Kavya beat out 10 other finalists last night to win $37,500, a collection of reference books, and the champion's trophy. In her previous three appearances in the finals, she has finished 10th, eighth, and fourth. Her win this year makes her the seventh Indian-American in 11 years to take the title.
The final, winning word was "laodicean," which means lukewarm or indifferent in religion or politics. Kavya spelled it, and all of her other words, on the palm of her hand with her finger and ended with a smile. "The competitiveness is in her, but she doesn't show that," said her father, Mirle Shivashankar. "She still has that smile. That's her quality."
The family plans to celebrate her win by throwing a belated 13th birthday party. Kavya was too immersed in preparation for the bee to celebrate turning 13 last week.
All of the finalists were 13, except for second place winner Tim Ruiter of Centreville, Virginia, who is 12. He lost to Kavya when he misspelled "maecenas," which means cultural benefactor. "I had absolutely no clue about that word," said Tim. "I'll probably be spelling it in my sleep tonight." According to the Washington Post, he added, "I'm glad that she won, because this was her last year."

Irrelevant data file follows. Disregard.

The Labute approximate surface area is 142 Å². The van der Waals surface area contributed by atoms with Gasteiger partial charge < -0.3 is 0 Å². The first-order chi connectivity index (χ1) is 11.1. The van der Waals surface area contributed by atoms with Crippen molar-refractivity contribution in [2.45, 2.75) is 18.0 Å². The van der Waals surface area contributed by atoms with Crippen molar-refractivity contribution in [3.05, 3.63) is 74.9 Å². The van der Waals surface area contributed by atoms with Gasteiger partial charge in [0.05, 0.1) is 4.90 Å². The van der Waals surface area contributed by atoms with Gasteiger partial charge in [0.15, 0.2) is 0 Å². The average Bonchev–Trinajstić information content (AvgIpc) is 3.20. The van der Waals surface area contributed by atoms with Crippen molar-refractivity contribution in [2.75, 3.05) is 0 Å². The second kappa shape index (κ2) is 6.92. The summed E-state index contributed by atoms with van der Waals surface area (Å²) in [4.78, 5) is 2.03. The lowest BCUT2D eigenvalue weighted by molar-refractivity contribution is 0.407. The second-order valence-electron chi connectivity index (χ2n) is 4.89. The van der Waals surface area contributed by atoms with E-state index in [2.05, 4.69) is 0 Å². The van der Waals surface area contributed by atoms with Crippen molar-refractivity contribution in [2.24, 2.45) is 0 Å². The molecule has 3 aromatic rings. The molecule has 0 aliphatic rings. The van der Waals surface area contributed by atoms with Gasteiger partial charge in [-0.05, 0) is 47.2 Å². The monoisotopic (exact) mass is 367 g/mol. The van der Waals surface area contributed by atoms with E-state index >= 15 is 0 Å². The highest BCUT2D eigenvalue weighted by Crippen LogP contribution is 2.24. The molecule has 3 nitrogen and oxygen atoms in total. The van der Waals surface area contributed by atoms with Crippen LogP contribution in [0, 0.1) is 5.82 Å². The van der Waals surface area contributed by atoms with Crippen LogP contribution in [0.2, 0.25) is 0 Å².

A record 293 students competed in the 82nd annual bee this year, and the youngest was only nine. 117 of the students speak languages other than English, and English is not the first language of 33 of the spellers.
It was the fourth year the competition, which began in 1925 with nine spellers, was televised. ESPN and ABC aired the finals, which featured 41 spellers. MSNBC reports that during the course of the day, five spellers were eliminated in the first round, then 20 were wiped out in the next round, so many that officials worried there wouldn't be enough spellers left for prime time. In an attempt to make the finals more entertaining for home viewers, officials had pronouncer Jacques Bailly tell jokes when reading the word in a sentence. For one word he read the sentence, "While Lena's geusioleptic cooking wowed her boyfriend, what really melted his heart was that she won the National Spelling Bee."
Coincidentally, last year's champion was also an Indian-American student who wants to be a neurosurgeon. Kavya said her role model is 1999 winner Nupur Lala, who was in the documentary Spellbound and is now a research assistant in the brain and cognitive sciences lab at Massachusetts Institute of Technology. "But I don't think anything can replace spelling," Kavya Shivashankar said. "Spelling has been such a big part of my life."